The overall population dynamics of Rust Belt regions won’t change anytime soon. If the measure of success for an economic development program in Buffalo, Pittsburgh, or Cleveland were the addition of net new jobs in places that have seen steep drops in overall population and employment levels, then there would be no chance of success. That doesn’t mean, however, that longer-term growth is out of the question. And there are two countervailing trends underway: a tiny trickle of international immigration, and some post-recession retention of young people that can be attributed to the radical sorting underway in the overall economy. The decades-old Rust Belt phenomenon of losing young college graduates may be ending, or at least slowing, according to several studies of 2010 Census data, because there are simply not the employment opportunities in the Sun Belt that there used to be.
Emphasis added. I'll leave Buffalo and Cleveland out of this. Bruce Fisher means well. He is holding up Pittsburgh as a way forward for Buffalo. Enough with asterisk about population decline. It just isn't true.
I'm limiting the discussion to Pittsburgh's urban core and employment levels. Apples to apples, ladies and gentlemen. Today at Null Space:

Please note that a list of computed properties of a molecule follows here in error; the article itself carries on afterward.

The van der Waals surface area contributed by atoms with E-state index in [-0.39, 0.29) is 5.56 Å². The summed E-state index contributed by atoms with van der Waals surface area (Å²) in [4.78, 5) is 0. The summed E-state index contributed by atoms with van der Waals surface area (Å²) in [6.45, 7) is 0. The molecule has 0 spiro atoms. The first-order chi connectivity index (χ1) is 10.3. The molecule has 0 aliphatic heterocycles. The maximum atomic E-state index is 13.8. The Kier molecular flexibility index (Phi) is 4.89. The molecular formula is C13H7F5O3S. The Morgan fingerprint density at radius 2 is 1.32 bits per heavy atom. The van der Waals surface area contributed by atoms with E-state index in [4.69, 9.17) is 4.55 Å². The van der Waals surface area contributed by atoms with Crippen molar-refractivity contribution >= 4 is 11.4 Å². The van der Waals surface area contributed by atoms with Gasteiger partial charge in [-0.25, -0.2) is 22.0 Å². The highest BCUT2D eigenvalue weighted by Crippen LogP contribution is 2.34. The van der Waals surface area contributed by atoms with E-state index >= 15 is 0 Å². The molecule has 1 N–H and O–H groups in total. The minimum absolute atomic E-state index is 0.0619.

Remember, I've pointed out in the past the incredible story that Downtown Pittsburgh is not only far from dead, but about as about as identically packed with jobs as it was 10, 20 and 50 years ago. About as densely packed with jobs as 4/10ths of a square mile can likely support here given challenging transportation, parking and transit issues Downtown Pittsburgh has (all of which clearly have costs that seem not to have deterred investment Downtown of late). There was an announcement last week of an entirely new PNC skyscraper, on top of the bigger one that was just built. Also, the North Shore Connector is about to open and can only help push down parking prices which will benefit Downtown occupancy.
Emphasis added. Read the passage in bold, again. Do you believe it? Granted, it's counter-intuitive, kind of like brain drain that is really brain gain. Go ahead and lament the sprawl. Mourn the expatriates. But please review the numbers before repeating the Rust Belt clichés.
The demographics are moribund. The population is (was) aging. Yes, that was an exodus in the 1980s. That's not to say Rust Belt cities are imploding. That's not to say they aren't, either. The assumption is that all communities in the Rust Belt share the same plight. That damning narrative is accepted uncritically.
I'm not moving the goalposts to make Pittsburgh look better. We are trying to solve a problem that we have failed to properly define. I think the Rust Belt should drop the population discussion. It's counterproductive. In his own way, Fisher is saying the same thing. Don't judge a city by its population numbers. I'm saying, in Pittsburgh's case, I don't mind if I do.